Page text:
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- Sevenzos Diary 1

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- Sevenzos Diary 2

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- Sevenzos Diary 3

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- Sevenzos Diary 4

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- Sevenzos Diary 5

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- Sevenzos Diary 6

Ouaga of the beautiful people

 

Farai Sevenzo is a Zimbabwean filmmaker and radio presenter. He arrives in Ouagadougou as both. Pitching for backing for his new film and reporting for the BBC World Service.

Follow his Fespaco diary and daily reports from the premiere showcase of African films - Fespaco 2005.


Getting to Ouagadougou is no easy feat.

Farai Sevenzo
Farai Sevenzo

There are very few direct flights a week and if you miss them, as we did, you may be compelled to take the long route.

But all routes to Ouga seem long - we leave London at 6:45 am, arrive in Paris 50 minutes later and manage to figure out that we are scheduled to stop over in Niamey, Niger before eventually arriving in Ouagadougou some seven and a half hours after we began our journey.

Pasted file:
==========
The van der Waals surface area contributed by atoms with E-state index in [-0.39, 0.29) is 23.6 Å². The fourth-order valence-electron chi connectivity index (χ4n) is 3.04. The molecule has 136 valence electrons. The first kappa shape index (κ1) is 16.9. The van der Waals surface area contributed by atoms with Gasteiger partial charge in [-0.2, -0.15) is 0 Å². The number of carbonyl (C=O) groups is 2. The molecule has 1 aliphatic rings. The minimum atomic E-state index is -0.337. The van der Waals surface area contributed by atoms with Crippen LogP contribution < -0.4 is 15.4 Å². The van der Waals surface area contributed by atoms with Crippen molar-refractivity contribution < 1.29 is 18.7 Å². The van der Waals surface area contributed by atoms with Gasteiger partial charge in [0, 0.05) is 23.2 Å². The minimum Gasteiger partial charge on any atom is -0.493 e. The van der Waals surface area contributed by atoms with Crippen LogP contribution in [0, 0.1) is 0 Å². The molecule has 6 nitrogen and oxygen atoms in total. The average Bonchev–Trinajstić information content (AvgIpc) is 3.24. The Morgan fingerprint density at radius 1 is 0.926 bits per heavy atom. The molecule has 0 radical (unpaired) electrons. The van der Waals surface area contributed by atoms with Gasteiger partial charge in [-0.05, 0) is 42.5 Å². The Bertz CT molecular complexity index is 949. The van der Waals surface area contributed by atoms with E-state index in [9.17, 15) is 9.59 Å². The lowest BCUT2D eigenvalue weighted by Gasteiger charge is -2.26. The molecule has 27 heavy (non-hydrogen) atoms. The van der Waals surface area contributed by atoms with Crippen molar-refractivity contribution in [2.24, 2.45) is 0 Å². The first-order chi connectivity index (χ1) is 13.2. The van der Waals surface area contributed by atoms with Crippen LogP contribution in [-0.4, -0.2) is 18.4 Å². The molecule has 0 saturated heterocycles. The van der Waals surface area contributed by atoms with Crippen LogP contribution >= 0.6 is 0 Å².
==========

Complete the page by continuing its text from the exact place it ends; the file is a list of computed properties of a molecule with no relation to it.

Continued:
The journey is in itself an introduction to Francophone Africa - our Air France
flight is filled with filmmakers making the pilgrimage to the biannual festival of African cinema that is Fespaco.

Nomads

 

This is the 19th edition. I feel like a nomad wandering the desert.

Thirsty, we cross the desert and climb over one more sand dune, and there, in the distance is the dust and sparkle of a promised oasis.

I hope Ouga will quench our thirst for evocative images and new thoughts on the African condition.

With over a hundred films on the viewing list, we have a lot to look forward to
Farai Sevenzo
 

We touch down to a Burkinabe evening, dusty and humid, the thermometer is dancing in the 40's, to an almighty welcome from taxi drivers and immigration officials.

Ouagadougou is many things to African filmmakers - a chance to show their work, to gauge their development in the cinematic arts, to share stories which transcend political borders and languages by using emotions and images.

And then there are the journalists - the morning is a scramble for accreditation, there seems to be hundreds of laptops, cameras, and press people.

And by the evening, the 4th of August Stadium is full - masks, puppets, horses , 30,000 spectators, musicians including the Malian griot Salif Keita stage the opening ceremony in a burst of colour and sound.

With over a hundred films on the viewing list, we have a lot to look forward to.
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